Keep the jaw from moving and take your child to the nearest hospital emergency room.

Is Thumb Sucking Bad for My Child’s Teeth?

Sucking is a natural reflex, and infants and young children may use thumbs, fingers, pacifiers or other objects to suck on. It might provide a sense of security for them at difficult periods.

Thumb or pacifier sucking that persists after permanent teeth come in can cause problems with the proper growth of the mouth and tooth alignment. How intensely a child sucks on fingers or thumbs will determine whether or not dental problems might result. Because of that, children should cease thumb and pacifier sucking by the time their permanent front teeth are ready to come in. Usually, children stop between the ages of two and four.

What Can I Expect on My Child’s First Dental Visit?

It is recommended that your child begins to see a dentist by the time they are one year old. Choosing a dentist and sticking with him/her will help the child feel comfortable about going to the dentist as they grow older.

Do your best to help us make your child’s first experience at a dentist’s office a positive one. It is best if you refrain from using words around your child that might cause unnecessary fear, such as needle, pull, drill, or hurt. Pediatric dental offices make a practice of using words that convey the same message that are pleasant and non-frightening to the child.

How Can I Prevent Baby Bottle Tooth Decay (Early Childhood Caries)?

One serious form of decay among young children is baby bottle tooth decay, also called early childhood caries (ECC). ECC can be caused by frequent and long exposures of an infant’s teeth to liquids that contain sugar. Among these liquids are milk (including breast milk), formula, fruit juice, and other sweetened drinks.

Putting a baby to bed for a nap or at night with a bottle other than water can cause serious and rapid tooth decay. Sweet liquids pool around the child’s teeth, giving bacteria an opportunity to produce acids that attack tooth enamel.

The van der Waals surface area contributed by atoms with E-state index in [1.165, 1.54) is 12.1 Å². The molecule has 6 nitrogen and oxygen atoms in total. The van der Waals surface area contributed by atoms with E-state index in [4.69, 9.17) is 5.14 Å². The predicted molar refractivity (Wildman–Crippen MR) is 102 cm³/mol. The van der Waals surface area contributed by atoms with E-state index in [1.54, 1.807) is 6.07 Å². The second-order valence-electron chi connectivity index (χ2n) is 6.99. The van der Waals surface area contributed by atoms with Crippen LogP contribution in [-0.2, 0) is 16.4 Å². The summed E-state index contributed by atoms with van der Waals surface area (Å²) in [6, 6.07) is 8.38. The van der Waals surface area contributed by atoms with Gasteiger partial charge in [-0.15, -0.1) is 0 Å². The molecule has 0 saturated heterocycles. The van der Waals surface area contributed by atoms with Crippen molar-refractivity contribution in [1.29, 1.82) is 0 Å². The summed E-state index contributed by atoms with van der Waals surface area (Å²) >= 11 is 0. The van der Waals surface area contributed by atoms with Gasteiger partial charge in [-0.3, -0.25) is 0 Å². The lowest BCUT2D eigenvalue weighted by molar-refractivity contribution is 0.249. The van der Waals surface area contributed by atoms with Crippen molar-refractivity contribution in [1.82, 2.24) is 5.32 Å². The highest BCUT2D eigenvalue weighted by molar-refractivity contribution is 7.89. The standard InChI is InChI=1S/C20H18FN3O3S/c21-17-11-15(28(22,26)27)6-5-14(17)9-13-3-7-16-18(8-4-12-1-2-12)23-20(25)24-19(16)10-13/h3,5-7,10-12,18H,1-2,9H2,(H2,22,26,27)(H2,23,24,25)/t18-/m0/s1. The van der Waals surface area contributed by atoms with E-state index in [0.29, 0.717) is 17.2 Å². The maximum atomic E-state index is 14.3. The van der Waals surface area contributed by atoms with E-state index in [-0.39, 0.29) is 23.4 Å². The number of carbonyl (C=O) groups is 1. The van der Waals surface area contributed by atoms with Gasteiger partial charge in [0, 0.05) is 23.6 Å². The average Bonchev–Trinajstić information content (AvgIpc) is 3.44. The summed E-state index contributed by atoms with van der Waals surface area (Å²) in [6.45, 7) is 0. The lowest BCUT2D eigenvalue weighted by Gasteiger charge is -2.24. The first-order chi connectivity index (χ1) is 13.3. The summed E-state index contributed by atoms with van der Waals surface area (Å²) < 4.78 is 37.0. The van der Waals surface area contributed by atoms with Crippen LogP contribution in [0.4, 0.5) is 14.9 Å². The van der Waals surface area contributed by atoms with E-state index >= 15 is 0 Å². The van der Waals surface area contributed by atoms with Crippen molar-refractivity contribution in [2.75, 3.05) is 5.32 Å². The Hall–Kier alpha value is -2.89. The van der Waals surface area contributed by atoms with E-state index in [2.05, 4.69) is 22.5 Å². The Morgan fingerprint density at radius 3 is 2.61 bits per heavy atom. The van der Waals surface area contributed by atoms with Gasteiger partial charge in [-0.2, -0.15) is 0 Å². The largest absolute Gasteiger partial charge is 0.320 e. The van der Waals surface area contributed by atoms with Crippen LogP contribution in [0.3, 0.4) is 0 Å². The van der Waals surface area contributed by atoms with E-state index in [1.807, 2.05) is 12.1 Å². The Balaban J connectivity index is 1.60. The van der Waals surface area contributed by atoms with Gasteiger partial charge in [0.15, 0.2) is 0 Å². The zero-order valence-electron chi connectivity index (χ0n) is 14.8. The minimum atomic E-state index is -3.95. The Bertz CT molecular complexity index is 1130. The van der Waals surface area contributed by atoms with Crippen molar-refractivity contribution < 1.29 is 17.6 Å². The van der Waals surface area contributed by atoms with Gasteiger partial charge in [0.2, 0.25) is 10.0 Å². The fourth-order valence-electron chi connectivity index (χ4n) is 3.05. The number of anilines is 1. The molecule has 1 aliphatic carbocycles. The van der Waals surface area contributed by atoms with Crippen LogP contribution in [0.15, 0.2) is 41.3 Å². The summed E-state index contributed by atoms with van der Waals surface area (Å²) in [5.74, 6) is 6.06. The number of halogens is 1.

If you must give the baby a bottle as a comforter at bedtime, it should contain only water. If your child won’t fall asleep without the bottle and its usual beverage, gradually dilute the bottle’s contents with water over a period of two to three weeks.

Which Foods are Healthy for My Child’s Teeth?

Healthy eating habits lead to healthy teeth. Like the rest of the body, the teeth, bones, and the soft tissues of the mouth need a well-balanced diet. Children should eat a variety of foods from the five major food groups. Because most snacks for kids contain a lot of sugar, you should limit their snack intake. If your child must eat snacks, choose nutritious foods such as vegetables, low-fat yogurt, and low-fat cheese, which are healthier for children’s teeth.

How Do I Prevent Cavities?

Good oral hygiene removes bacteria and leftover food particles that combine to create cavities. For infants, use a wet gauze or clean washcloth to wipe the plaque from teeth and gums. For older children, brush their teeth at least twice a day.

The American Academy of Pediatric Dentistry recommends visits every six months to a pediatric dentist, beginning at your child’s first birthday. Routine visits will start your child on a lifetime of good dental health.

What is a Sealant?

A sealant is a clear or shaded plastic material that is applied to the part of the teeth used to chew on the back teeth (premolars and molars), which is a common place for cavities. This sealant acts as a barrier to food, plaque, and acid, thus protecting your child’s teeth.

FOR MORE ANSWERS

If you didn’t see the answer to your dental health care question here on our website, please call one of our two Wyoming locations today, and our knowledgeable, friendly staff members will help you out!